Why is the prison population in the United States so high compared to other countries? While the U.S. represents about five percent of the world’s population, it houses nearly 25 percent of the world’s prisoners. It may be the cas, then, that the high incarceration rate in the U.S. is a sign of our advanced society with laws and mechanisms to enforce them. But other countries with these same features have much lower rates of incarceration. Our closest geographical and cultural neighbor, Canada, has an incarceration rate of 117 per 100,000 people compared to 743 per 100,000 in the U.S. Most modern, western nations have a much lower incarceration rate, while our rate is more similar to the likes of Russia and Cuba.
The reasons for the high rate of incarceration in the U.S. are extremely complex, but one of the largest contributing factors of our huge prison population and high rates of violent and non-violent crime is undoubtedly our unique drug policy and the so-called “war on drugs.” A term coined by Richard Nixon, the “war” which has cost billions of dollars and thousands of lives did not begin in earnest until the 1980s, and we are feeling the ramifications of that war today in our over-crowded prisons.
Since 1980, both the population and make-up of American prisons has changed dramatically. In 1980, the total prison population was about 315,000 in state and federal facilities. In that year, 57% (179,872) of prisoners were violent offenders, 33% (99,951) were property offenders, 5.5% (17,548) were public order offenders, and 7.5% (23,900) were non-violent drug offenders.
Fast forward to 1990. With the drug war in full swing and ramping up significantly during the 80’s, we see a much different picture in our prison populations:
In 1990, the total prison population increased to 740,000, double the population of 1980. In that year, 44% (325,600) of prisoners were violent offenders, 24% (177,600) were property offenders, 7.7% (56,980) were public order offenders, and 24% (177,600) were non-violent drug offenders.
The biggest change in prison populations during this decade was by far the huge increase in non-violent drug offenders (notice the size of the bar in the second graph compared to the first). The number of those prisoners increased sevenfold, while overall prison population doubled. By 2000, the total prison population had nearly doubled again, to 1.3 million prisoners. By 2010, the total prison population had grown to 1.6 million, including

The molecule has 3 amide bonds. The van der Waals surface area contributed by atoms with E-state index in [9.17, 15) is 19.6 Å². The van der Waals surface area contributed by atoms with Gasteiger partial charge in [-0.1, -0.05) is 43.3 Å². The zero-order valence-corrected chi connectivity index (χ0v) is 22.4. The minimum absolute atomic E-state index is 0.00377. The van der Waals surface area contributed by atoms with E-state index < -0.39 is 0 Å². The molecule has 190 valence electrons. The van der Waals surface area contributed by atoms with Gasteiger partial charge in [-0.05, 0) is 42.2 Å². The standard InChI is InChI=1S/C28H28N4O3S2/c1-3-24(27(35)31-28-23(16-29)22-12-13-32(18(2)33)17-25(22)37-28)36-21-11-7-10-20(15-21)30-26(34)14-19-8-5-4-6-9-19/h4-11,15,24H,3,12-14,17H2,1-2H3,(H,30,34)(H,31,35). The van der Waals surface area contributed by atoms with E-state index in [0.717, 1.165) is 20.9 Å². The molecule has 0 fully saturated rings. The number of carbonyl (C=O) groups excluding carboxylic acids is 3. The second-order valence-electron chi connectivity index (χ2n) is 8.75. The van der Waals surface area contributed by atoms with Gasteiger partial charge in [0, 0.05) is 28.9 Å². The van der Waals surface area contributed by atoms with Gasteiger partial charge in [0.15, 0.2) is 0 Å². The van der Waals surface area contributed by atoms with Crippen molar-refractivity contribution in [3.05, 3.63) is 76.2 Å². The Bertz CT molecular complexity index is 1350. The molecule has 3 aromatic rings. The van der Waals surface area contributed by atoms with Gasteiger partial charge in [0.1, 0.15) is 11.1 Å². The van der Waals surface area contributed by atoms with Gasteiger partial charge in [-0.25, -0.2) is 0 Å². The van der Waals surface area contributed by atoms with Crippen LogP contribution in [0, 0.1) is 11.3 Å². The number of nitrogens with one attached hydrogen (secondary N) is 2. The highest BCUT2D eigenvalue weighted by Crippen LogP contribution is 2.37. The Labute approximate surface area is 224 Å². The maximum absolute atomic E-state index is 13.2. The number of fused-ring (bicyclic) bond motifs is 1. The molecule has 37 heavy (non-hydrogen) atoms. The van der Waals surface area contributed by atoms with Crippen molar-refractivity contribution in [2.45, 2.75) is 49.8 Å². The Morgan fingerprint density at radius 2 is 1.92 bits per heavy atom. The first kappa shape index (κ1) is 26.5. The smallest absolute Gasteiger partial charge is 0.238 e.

354,000 non-violent drug offenders.
Aside from the ethical questions involved in a state making recreational drug laws a crime deemed worthy of incarceration, the damage to America’s budget and society due to the resulting enormous prison populations is both massive
in scale and appalling in implication.
The most obvious problem abundant prison populations create is fiscal. Keeping people locked up is surprisingly expensive. We feed them; give them clothing, power buildings to live in; pump water into those buildings, etc. States currently spend $40 billion on prisoners every year. Also, keep in mind that an economist would say that this cost is only part of the overall monetary loss to society, since we can (mostly) assume these prisoners would otherwise be working some sort of job to gain income and purchasing products in our economy.
More startling consequences of maintaining this many prisoners, however, are what they cost us relative to other government services that most people would deem more essential than locking people up for doing drugs. For example, according to reports by the Department of Justice and the National Education Association, in 2009, the state of California spent $47,000 per inmate but only $9,000 for every student. New York spent $56,000 per inmate and $16,000 per student. The ramifications of these figures cannot be emphasized enough. As a society we must ask ourselves: is it more important to imprison an otherwise law-abiding citizen for smoking pot in their home or to fund a child’s education? Which of these expenses is more in our interest?
As if this horror was not disturbing enough, violent criminals — murderers, rapists, and child molesters, are increasingly being paroled to make room for non-violent drug offenders. In 2006, 23 states were operating at over 100% prison capacity, and many release violent offenders to make room for new inmates, some of whom have been arrested for recreational drug use.
Given that prosecuting recreational drug use leads to such horrible consequences for our prison system and society, we need to very critically evaluate what possible benefit comes from prosecuting non-violent drug crime. Our over-crowded prisons take huge sums of money away from other government services, and make our streets more dangerous by letting violent criminals go free to make room for people who have done nothing wrong but use a substance that someone else has decided should be illegal.
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